The science of psychology has hundreds of specialty areas which can help with any problem in race relations, if politics are removed from the equation with inherent win-lose goals. In the previous article I highlighted the importance of research on prejudice, listening with empathy, boundaries, forgiveness, leadership, and cognitive therapy. In this article, I would like to make note of some other specialty areas of study which can be helpful. As with all science, these complement the Word of God, when interpreted properly, and are designed by God to be a blessing to us.
Reflect on: Psalm 133:1; Proverbs 2:1-15
Science of Religious Experience. Since William James wrote his famous book, Varieties of Religious Experience in 1902, research has taken place showing the value of balanced religious faith and spirituality. Dr. David Larson, Dr. Harold Koenig, Dr. Siang-Yan Tan, and Dr. Everett Worthington are only a few authors who have written extensively on research in this area, proving the unifying and health-giving dimensions of positive spiritual and religious experience. Core values related to unity, love, equality, meaning and purpose in life, as well as an empowerment to live out those values, can be found here. Race relations can be well served by the leadership of religious communities who can have a powerful moral and spiritual influence on this dialogue.
Reflect on: Proverbs 3:1-8; I Corinthians 2:12-3:11
Group Processes. Yalom’s curative factors in group therapy included instillation of hope, universality (people face similar problems), learning information, altruism (desire to help others), working through dysfunctional family dynamics in a healthier way, improved socialization, modeling and imitation of healthy relationships, group cohesiveness, and catharsis. Each of these has relevance when working together to resolve race relations.
How can we facilitate committed mixed race community groups who are willing to address race relations to see the curative impact of getting to know one another in this way?
Reflect on: Ecclesiastes 4:9-12; I Thessalonians 5:12-22
Positive Psychology. Research in this area addresses character strengths and virtues, and is a balance to the negative focus on pathology which can reinforce a victim mentality. We can learn much from this area of study to build wellness and resilience. Building on wisdom and knowledge, finding courage and love, developing hope and humor, pursuing gratitude and humility, seeking freedom and happiness, and many other positive areas of study can help each of us find valued direction in our pursuit of healthy race relations and fulfillment for all.
Reflect on: II Corinthians 3:17-18; Philippians 4:4-13
Neuroscience. In books by The Institute for Brain Potential, we see outlines for addressing deep seated, unhealthy patterns of behavior, including thoughts. Other resources such as the writings of Dr. Dan Amen, Dr. Caroline Leaf, and Dr. Tim Jennings, give us insight into neuroscience for the layman. Research on neuroplasticity and our ability to modify even the chemical connections in our brain can help us understand how prejudices and even racist attitudes can be addressed when an individual chooses to train their mind to think in ways that value human relations with people of all races and people groups. The human heart, mind, will, and emotions, can be transformed, which should give us all hope for improved race relations, if we choose to accept responsibility for our part in this complex equation.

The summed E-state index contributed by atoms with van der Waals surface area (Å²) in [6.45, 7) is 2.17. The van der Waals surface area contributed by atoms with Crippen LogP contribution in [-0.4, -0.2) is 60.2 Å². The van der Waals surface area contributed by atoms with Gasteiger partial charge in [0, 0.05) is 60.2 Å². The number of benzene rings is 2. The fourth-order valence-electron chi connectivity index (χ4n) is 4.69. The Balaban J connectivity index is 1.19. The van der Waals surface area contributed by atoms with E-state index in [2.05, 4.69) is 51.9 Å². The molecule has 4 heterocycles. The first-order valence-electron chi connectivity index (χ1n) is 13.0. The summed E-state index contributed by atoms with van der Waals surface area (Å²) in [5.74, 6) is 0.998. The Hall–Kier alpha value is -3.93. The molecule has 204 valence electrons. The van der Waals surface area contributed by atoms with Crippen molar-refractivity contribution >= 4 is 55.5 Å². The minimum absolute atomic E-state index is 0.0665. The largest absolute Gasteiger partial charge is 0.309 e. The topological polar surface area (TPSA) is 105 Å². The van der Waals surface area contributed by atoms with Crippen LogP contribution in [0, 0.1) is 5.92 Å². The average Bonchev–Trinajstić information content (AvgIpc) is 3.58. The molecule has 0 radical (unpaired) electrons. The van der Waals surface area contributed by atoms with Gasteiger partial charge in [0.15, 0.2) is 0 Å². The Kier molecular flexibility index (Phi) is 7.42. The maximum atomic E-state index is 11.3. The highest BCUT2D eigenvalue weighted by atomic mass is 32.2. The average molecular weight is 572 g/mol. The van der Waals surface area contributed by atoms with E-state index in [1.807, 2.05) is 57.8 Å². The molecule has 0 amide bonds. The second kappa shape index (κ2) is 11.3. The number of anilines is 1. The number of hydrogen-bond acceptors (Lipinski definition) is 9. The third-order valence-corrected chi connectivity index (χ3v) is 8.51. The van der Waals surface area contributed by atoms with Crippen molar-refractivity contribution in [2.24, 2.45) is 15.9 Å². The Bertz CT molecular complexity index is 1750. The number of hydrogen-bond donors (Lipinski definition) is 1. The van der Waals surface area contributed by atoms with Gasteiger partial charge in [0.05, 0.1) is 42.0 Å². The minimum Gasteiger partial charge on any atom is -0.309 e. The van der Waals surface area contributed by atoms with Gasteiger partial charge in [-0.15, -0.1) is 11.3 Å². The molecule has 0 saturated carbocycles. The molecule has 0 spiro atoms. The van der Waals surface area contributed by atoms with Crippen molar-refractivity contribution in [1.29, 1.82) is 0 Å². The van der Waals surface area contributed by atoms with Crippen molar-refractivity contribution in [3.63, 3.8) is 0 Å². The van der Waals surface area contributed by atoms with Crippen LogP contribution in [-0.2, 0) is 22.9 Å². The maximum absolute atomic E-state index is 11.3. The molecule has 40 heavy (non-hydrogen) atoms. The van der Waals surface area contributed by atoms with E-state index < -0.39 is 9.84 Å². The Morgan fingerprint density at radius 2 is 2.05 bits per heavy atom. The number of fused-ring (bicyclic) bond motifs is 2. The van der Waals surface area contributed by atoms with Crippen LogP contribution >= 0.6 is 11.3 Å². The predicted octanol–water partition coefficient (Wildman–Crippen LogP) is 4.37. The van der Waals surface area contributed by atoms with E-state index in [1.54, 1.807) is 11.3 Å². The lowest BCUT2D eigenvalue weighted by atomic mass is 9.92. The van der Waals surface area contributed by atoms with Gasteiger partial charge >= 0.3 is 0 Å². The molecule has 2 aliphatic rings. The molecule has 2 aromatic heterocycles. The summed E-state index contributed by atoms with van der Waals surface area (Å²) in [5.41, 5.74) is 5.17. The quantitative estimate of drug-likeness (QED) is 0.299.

Reflect on: Romans 12:1-2; Psalm 1:1-6
Cognitive Psychology. Racism is irrational. How do we first discern irrational beliefs, and then how do we challenge them? Racism disconnects from the larger group of humanity in favor of a smaller sub-group which wants to stay united in their use of power. Spirit-led, self-administered psychosurgery is needed, but can only be performed by each of us on ourselves with God’s help through the Word of God. Eliminate global generalizations, exaggerations, mind-reading tendencies, unfair comparisons, and all or nothing thinking.
Reflect on: II Corinthians 10:3-5; Romans 12:1-2
Love is what unites people. Fear, hurt and anger can lead to defensive reactions that hurt others, creating fractures in relationships. Repairing those relationships becomes necessary for there to be peace among all people groups. Let us pursue it.
Reflect on: Galatians 5:13-16; Romans 12:9-18
Ronald S. Newman, Ph.D. is a psychologist in Mays Landing, NJ who also does tele-therapy. His website, www.drronnewman.com has a blog designed to provide practical tips for managing a wide range of life problems. He also can be reached at 609-567-9022.
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